Consumer prices were up more than forecast in January according to the Labor Department, prompting more concerns about rising inflation later this year. The Consumer Price Index (CPI) rose 0.5% in January versus the pre-report consensus of 0.3%. Core CPI, excluding food and energy prices, was up 0.3%, the most in a year, versus the consensus of 0.2%.
Despite the higher than expected rise in January, the increase in CPI over the last 12 months remained unchanged at 2.1%. The 12-month rate of core inflation was also flat at 1.8%.
The report indicated that price pressures were “broad-based,” with rises in gasoline, shelter, clothing, medical care, food and auto insurance. It was the largest monthly increase since September of last year.
Wednesday’s report showed an index of energy prices rose 3.0% in January from the prior month, led by a seasonally-adjusted 5.7% rise in gasoline costs. The price index for transportation services rose 0.8%. Apparel prices reversed three prior months of declines, rising 1.7% in January.
Markets initially reacted sharply to the news. The Dow opened more than 100 points lower on Wednesday but quickly reversed those losses and closed up over 250 points for the day. Government bond yields also turned higher, with the benchmark 10-year Treasury note trading above 2.9%, the highest level of the year. Gold traded to the highest level since May 2017 on the news.
The stronger than expected CPI report yesterday raised the odds that the Federal Reserve will hike the Fed Funds rate at least three times this year. Central bank officials have been monitoring the inflation picture closely, looking for signs that a tightening labor market and continued economic growth are generating stronger wage and price increases after years of weak inflation.
The next Fed Open Market Committee meeting is on March 20-21, at which time the Fed is expected to raise the Fed Funds rate range from 1.25%-1.50% currently to 1.5%-1.75%. Most Fed-watchers expect another quarter-point rate hike in June and a third in September.
Some forecasters continue to expect the US economy to grow by around 4% GDP this year. If correct, that could prompt the Fed to raise rates a fourth time at its final policy meeting of the year on December 18-19. That remains to be seen, of course.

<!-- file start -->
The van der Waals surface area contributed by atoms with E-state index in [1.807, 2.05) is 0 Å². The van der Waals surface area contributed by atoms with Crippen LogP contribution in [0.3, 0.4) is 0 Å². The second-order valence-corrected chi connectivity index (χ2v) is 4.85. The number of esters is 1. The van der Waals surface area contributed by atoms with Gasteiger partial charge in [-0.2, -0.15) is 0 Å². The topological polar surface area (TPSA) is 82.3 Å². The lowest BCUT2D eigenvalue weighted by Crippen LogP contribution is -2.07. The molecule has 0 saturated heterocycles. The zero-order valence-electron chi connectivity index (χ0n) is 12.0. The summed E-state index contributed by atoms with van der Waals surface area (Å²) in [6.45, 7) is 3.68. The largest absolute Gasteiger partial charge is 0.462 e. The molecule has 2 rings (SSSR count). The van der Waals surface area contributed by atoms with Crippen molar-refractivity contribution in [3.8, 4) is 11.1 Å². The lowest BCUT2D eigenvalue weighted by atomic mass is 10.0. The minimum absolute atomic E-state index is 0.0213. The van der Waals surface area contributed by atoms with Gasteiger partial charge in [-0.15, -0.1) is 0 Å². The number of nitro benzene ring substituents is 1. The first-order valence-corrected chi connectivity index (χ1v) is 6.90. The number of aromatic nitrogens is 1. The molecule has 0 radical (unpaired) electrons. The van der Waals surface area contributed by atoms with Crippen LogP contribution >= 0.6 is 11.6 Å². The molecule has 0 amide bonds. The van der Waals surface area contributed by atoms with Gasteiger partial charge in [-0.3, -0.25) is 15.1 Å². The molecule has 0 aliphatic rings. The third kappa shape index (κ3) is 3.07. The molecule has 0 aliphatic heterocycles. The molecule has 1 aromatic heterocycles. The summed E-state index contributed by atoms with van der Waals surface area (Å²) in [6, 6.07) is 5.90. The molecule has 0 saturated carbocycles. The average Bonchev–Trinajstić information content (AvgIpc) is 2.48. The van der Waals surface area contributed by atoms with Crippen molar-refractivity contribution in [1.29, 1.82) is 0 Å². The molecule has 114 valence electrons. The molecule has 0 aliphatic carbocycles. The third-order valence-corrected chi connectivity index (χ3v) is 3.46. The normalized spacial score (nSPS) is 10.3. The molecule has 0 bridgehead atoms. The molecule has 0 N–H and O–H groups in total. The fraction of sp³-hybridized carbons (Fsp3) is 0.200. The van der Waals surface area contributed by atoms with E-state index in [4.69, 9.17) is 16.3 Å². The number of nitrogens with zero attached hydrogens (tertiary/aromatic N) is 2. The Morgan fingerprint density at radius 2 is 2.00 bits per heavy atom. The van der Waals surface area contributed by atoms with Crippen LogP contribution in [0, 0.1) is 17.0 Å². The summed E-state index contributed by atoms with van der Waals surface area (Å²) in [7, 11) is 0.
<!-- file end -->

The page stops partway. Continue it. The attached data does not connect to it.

Retail Sales Post Largest Decline in 11 Months
US retail sales unexpectedly fell in January, recording their biggest drop in nearly a year, as households cut back on purchases of motor vehicles and building materials.
The Commerce Department reported on Wednesday that retail sales decreased 0.3% last month, the largest decline since February 2017. Data for December was revised to show sales unchanged instead of rising 0.4% as previously reported. Retail sales rose 3.6% over the 12 months ended in January.
The pre-report consensus had retail sales climbing 0.2% in January, so the latest report came as a disappointing surprise. Excluding cars, trucks and auto parts, retail sales were flat last month, whereas economists had expected a 0.5% increase in this reading. Excluding both gasoline and autos, spending fell 0.2% from December. Auto sales alone fell 1.3% in January.
Sales also declined in January at grocery stores, hardware stores, furniture stores and health and personal care stores. On the bright side, sales rose last month at department stores, clothing stores and electronics sellers.
Some of the weakness in January retail sales could be linked to the harsh weather last month and the unusually high number of reported flu cases this year. Yet, on balance, it was probably inevitable that sales would start to slow after their recent strength, as you can see in the chart above.
On the plus side, jobs growth remains strong, consumer confidence is at an unusually high level and the recent tax cuts are providing a one-off boost to disposable incomes this month. As a result, the near-term prospects for consumer spending remain fairly bright.
Consumer spending is the main engine of the US economy, accounting for almost 70% of Gross Domestic Product. Household spending has been boosted in recent months by the lowest unemployment rate in 17 years, continued job gains and signs of a pickup in wage growth.
It remains to be seen if the slowdown in consumer spending last month will continue just ahead. As I reported earlier this month, the US savings rate fell to the lowest level in 12 years at the end of last year. That doesn’t bode well for consumer spending long-term. I’ll have more to say on this topic in the weeks ahead.